Elections in California. In even-numbered years, California holds two statewide elections—the primary and the general elections. At each of these elections voters (1) either nominate or elect candidates to state and federal offices and (2) consider statewide ballot measures. At the primary election, which is held in the spring, voters determine which candidates will compete for elective office at the general election. At the general election in November, voters determine who wins elective offices. Statewide ballot measures can be considered in both the primary and general elections. Outside of this two-year cycle, the Governor may call a special election to fill vacancies in state elective offices or vacancies in the U.S. House of Representatives. In addition to state elections, local governments hold elections for voters to elect local office holders and to consider local ballot measures. Typically, local elections occur at the same time as state elections.
Election Administration in California. County election officials administer the vast majority of elections in California. As part of this work, these officials keep lists of registered voters and provide voting materials to registered voters, such as ballots and other voter information. Some state agencies also have voting-related responsibilities. For example, the Secretary of State oversees elections, which includes providing voter registration cards and operating an electronic voter registration system.
Right to Vote in California. A person generally may register and vote in California if the person is a U.S. citizen who is at least 18 years old and a resident of the state. State law prohibits some people from voting, including those who are in prison or on parole. (Under current law, people who are registered to vote can run for elective offices so long as they meet all other existing eligibility requirements.)
Pre-Registration to Vote in California. A person generally may pre-register to vote in California if the person is a U.S. citizen and is either 16 or 17 years old. (State law prohibits some people from pre-registering to vote, including those who are in prison or on parole.) When a person is pre-registered to vote, they automatically become registered to vote when they turn 18 years old. As of June 29, 2020, there are about 108,000 17-year-olds pre-registered to vote in California.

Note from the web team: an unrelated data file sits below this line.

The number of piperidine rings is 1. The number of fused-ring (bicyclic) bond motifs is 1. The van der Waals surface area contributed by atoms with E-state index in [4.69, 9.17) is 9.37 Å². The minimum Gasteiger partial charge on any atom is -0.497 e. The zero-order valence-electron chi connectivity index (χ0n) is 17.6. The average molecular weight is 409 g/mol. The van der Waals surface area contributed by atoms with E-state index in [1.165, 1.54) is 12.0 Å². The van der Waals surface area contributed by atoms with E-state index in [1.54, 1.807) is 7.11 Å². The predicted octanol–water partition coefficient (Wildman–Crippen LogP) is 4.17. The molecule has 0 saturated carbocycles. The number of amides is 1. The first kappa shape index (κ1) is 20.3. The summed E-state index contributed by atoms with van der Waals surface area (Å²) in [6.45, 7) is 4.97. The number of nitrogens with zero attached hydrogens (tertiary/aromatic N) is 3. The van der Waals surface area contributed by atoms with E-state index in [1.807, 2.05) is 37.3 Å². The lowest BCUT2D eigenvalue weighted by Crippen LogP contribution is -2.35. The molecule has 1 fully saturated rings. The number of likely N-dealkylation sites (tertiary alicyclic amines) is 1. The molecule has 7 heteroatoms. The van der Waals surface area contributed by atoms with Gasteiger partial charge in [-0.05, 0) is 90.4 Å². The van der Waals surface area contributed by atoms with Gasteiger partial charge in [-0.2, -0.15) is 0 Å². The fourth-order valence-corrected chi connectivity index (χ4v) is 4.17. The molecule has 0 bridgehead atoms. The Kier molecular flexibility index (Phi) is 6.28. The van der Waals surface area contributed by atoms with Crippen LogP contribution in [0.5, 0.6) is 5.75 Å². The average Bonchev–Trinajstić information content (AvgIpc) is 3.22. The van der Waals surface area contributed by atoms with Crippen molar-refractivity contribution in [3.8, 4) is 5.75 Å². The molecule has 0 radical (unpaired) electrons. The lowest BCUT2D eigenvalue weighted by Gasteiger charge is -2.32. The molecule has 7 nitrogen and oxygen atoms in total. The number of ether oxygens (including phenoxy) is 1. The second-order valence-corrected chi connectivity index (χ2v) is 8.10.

Proposition 18 Proposal
Allows Some 17 Year Old Citizens to Vote. The measure would allow eligible 17-year-olds who will be 18 years old by the November date of the next general election to vote. This means that these 17-year-olds could vote in any special election or primary election that occurs before the next general election. (Because current state law allows registered voters to run for elective office, this measure would result in 17-year-olds who turn 18 by the next general election to do so as well, if they meet all other existing eligibility requirements for elective office.)
Minor Costs for County Election Officials. This measure would increase the number of people eligible to vote in primary and special elections. This would increase work for county election officials. Election officials would send and process voting materials to eligible registered 17-year-olds in the primary and any special elections preceding the general election. The cost of this increased work would depend on the number of eligible 17-year-olds who register to vote before the primary and special elections. This increased work could increase statewide county costs in each two-year election cycle likely between several hundreds of thousands of dollars and $1 million.
Minor One-Time State Costs. This measure would create one-time work for the state to update existing voter registration systems. The one-time state costs for this work likely would be in the hundreds of thousands of dollars. This is less than 1 percent of current state General Fund spending.
Source: LAO Analysis of Proposition 18